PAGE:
frequently possible for equity to compel a defendant to do an act against his will, it is quite out of its power to compel him to do it on a particular day previously appointed.
Finally, it has already been seen that equity will not entertain a bill to prevent a breach even of a negative duty, unless it appear that a breach is actually contemplated by the defendant; and, as a breach of an affirmative duty consists merely of inaction, it is comparatively seldom that an intention to commit a breach of an affirmative duty can be proved.
Upon the whole, therefore, equity never attempts to compel strict performance of affirmative contracts, but contents itself with compelling reparation for breaches of them. This reparation, as we have seen, equity makes specific, so far as possible; namely, by compelling the thing to be done which was agreed to be done, though the time when it was agreed to be done is past. Such a reparation will, however, presumptively be incomplete, for the plaintiff will have been kept out of his right from the time when performance was due to the time when it is actually obtained; and he will therefore be entitled to compensation for that injury. The measure of such compensation, in case of unilateral contracts, will generally be the actual value of the use and enjoyment of the thing due to the plaintiff during the time that he has been deprived of its use and enjoyment. In case of most bilateral contracts, as the plaintiff is not required to perform until the defendant performs, the measure of the plaintiff’s compensation will generally be only the difference, if any, between the benefit that he has derived from the delay in performing his own side of the contract, and the injury that he has suffered from the defendant’s delay in performing his side of the contract. In an action at law this compensation would be given by a jury in the shape of damages; and, as a judge in equity cannot perform the function of a jury in assessing damages, cases may arise in which the plaintiff’s compensation for delay in performing the contract will have to be assessed by a jury. In most cases, however, equity will be able to ascertain the compensation to which the plaintiff is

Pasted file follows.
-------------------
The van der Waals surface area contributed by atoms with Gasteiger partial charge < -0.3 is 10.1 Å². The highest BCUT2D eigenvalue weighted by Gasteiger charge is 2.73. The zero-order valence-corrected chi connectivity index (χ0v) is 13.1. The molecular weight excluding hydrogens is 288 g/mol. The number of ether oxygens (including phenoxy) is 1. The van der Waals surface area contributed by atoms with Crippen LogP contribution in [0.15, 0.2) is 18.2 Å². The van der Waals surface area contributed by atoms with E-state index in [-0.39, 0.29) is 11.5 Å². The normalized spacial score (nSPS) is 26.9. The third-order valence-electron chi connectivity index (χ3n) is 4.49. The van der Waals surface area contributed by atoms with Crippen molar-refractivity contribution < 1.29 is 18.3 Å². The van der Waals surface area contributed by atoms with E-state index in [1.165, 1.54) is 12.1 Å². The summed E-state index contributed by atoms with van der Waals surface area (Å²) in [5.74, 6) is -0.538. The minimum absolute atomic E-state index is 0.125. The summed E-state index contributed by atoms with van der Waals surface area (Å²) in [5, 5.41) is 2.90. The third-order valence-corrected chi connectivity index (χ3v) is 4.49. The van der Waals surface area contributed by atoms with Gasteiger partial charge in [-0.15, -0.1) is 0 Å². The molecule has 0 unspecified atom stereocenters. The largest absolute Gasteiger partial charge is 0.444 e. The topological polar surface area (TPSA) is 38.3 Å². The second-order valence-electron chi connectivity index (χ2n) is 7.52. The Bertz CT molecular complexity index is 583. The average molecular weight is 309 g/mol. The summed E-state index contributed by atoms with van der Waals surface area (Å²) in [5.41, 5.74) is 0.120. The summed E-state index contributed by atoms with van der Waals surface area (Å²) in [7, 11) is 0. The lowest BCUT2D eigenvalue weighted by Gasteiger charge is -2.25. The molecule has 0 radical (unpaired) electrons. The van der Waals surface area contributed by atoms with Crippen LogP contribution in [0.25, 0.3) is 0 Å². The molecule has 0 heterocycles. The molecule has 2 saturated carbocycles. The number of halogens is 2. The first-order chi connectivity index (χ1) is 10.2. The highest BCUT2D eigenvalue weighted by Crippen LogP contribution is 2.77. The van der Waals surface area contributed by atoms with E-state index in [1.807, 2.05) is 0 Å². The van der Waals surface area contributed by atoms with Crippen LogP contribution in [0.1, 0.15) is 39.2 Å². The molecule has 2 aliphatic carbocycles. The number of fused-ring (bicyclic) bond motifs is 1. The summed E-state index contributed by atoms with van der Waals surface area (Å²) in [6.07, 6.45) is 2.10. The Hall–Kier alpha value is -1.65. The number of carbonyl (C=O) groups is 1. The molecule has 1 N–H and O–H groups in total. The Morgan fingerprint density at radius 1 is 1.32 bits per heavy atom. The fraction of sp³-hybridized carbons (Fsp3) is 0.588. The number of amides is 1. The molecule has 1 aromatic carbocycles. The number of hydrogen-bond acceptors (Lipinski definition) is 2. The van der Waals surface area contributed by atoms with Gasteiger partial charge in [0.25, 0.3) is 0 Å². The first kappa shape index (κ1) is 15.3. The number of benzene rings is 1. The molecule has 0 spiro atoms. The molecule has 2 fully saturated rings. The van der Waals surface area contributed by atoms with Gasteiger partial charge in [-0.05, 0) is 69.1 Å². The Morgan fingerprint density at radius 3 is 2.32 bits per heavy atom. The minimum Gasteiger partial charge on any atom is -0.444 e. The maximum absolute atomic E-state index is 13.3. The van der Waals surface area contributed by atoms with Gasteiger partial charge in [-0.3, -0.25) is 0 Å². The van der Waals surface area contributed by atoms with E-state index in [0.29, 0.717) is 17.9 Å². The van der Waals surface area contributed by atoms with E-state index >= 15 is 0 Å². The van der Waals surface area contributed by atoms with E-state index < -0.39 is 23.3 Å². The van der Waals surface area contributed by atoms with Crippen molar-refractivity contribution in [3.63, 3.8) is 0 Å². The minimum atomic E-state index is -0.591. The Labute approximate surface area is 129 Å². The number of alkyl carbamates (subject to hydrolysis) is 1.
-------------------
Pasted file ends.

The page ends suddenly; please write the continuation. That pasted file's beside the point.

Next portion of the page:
- Supra, page 127.
- For example, when it is held that the plaintiff is entitled to special damages for the defendant’s delay in performing the contract. For an instance of this, see Cory v. Thames Iron Works and Ship-building Co., 11 W. R. 589, L. R. 3 Q. B. 181. In Jaques v. Millar, 6 Ch. D. 153, special damages, to which the plaintiff was held to be entitled, were assessed by the judge in equity; but this was done under the authority of a statute.